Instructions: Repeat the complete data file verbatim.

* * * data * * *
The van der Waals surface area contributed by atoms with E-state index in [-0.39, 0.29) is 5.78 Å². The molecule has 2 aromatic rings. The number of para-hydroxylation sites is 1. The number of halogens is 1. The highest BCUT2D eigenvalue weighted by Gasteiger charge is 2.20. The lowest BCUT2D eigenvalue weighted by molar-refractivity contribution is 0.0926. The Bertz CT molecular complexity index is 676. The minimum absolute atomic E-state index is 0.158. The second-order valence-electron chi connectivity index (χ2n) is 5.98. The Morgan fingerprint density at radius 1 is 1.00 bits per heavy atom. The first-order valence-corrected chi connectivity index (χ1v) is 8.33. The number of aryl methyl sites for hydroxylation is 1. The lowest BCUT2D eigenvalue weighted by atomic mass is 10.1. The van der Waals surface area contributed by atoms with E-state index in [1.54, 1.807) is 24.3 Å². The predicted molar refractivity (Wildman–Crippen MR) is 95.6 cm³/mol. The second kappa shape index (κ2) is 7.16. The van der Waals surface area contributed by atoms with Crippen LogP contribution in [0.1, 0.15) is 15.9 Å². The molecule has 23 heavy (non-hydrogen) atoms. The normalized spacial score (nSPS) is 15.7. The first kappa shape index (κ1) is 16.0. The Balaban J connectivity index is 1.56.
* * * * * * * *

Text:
The van der Waals surface area contributed by atoms with E-state index in [-0.39, 0.29) is 5.78 Å². The molecule has 2 aromatic rings. The number of para-hydroxylation sites is 1. The number of halogens is 1. The highest BCUT2D eigenvalue weighted by Gasteiger charge is 2.20. The lowest BCUT2D eigenvalue weighted by molar-refractivity contribution is 0.0926. The Bertz CT molecular complexity index is 676. The minimum absolute atomic E-state index is 0.158. The second-order valence-electron chi connectivity index (χ2n) is 5.98. The Morgan fingerprint density at radius 1 is 1.00 bits per heavy atom. The first-order valence-corrected chi connectivity index (χ1v) is 8.33. The number of aryl methyl sites for hydroxylation is 1. The lowest BCUT2D eigenvalue weighted by atomic mass is 10.1. The van der Waals surface area contributed by atoms with E-state index in [1.54, 1.807) is 24.3 Å². The predicted molar refractivity (Wildman–Crippen MR) is 95.6 cm³/mol. The second kappa shape index (κ2) is 7.16. The van der Waals surface area contributed by atoms with Crippen LogP contribution in [0.1, 0.15) is 15.9 Å². The molecule has 23 heavy (non-hydrogen) atoms. The normalized spacial score (nSPS) is 15.7. The first kappa shape index (κ1) is 16.0. The Balaban J connectivity index is 1.56.